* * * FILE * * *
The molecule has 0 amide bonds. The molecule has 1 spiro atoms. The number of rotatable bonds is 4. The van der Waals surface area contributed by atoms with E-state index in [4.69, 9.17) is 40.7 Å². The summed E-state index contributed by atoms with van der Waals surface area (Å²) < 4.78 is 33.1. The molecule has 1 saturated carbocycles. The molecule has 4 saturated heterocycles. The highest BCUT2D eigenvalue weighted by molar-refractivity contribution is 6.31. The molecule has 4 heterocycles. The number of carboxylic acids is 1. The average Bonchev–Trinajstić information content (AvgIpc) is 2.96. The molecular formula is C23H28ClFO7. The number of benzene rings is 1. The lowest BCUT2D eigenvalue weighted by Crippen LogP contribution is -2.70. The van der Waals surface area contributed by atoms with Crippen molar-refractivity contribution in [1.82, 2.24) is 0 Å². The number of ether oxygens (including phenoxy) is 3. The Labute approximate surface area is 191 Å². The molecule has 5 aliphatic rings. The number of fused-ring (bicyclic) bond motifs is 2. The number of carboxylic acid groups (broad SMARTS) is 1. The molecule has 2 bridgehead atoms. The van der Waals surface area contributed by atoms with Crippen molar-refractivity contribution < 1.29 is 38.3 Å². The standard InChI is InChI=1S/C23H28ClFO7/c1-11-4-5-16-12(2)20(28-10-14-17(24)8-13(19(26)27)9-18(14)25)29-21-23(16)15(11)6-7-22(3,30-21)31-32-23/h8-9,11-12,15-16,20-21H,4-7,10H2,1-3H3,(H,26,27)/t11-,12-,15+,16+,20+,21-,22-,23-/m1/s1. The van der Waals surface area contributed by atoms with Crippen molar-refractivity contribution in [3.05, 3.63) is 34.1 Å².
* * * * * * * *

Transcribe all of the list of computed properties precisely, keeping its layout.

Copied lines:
The molecule has 0 amide bonds. The molecule has 1 spiro atoms. The number of rotatable bonds is 4. The van der Waals surface area contributed by atoms with E-state index in [4.69, 9.17) is 40.7 Å². The summed E-state index contributed by atoms with van der Waals surface area (Å²) < 4.78 is 33.1. The molecule has 1 saturated carbocycles. The molecule has 4 saturated heterocycles. The highest BCUT2D eigenvalue weighted by molar-refractivity contribution is 6.31. The molecule has 4 heterocycles. The number of carboxylic acids is 1. The average Bonchev–Trinajstić information content (AvgIpc) is 2.96. The molecular formula is C23H28ClFO7. The number of benzene rings is 1. The lowest BCUT2D eigenvalue weighted by Crippen LogP contribution is -2.70. The van der Waals surface area contributed by atoms with Crippen molar-refractivity contribution in [1.82, 2.24) is 0 Å². The number of ether oxygens (including phenoxy) is 3. The Labute approximate surface area is 191 Å². The molecule has 5 aliphatic rings. The number of fused-ring (bicyclic) bond motifs is 2. The number of carboxylic acid groups (broad SMARTS) is 1. The molecule has 2 bridgehead atoms. The van der Waals surface area contributed by atoms with Crippen molar-refractivity contribution < 1.29 is 38.3 Å². The standard InChI is InChI=1S/C23H28ClFO7/c1-11-4-5-16-12(2)20(28-10-14-17(24)8-13(19(26)27)9-18(14)25)29-21-23(16)15(11)6-7-22(3,30-21)31-32-23/h8-9,11-12,15-16,20-21H,4-7,10H2,1-3H3,(H,26,27)/t11-,12-,15+,16+,20+,21-,22-,23-/m1/s1. The van der Waals surface area contributed by atoms with Crippen molar-refractivity contribution in [3.05, 3.63) is 34.1 Å².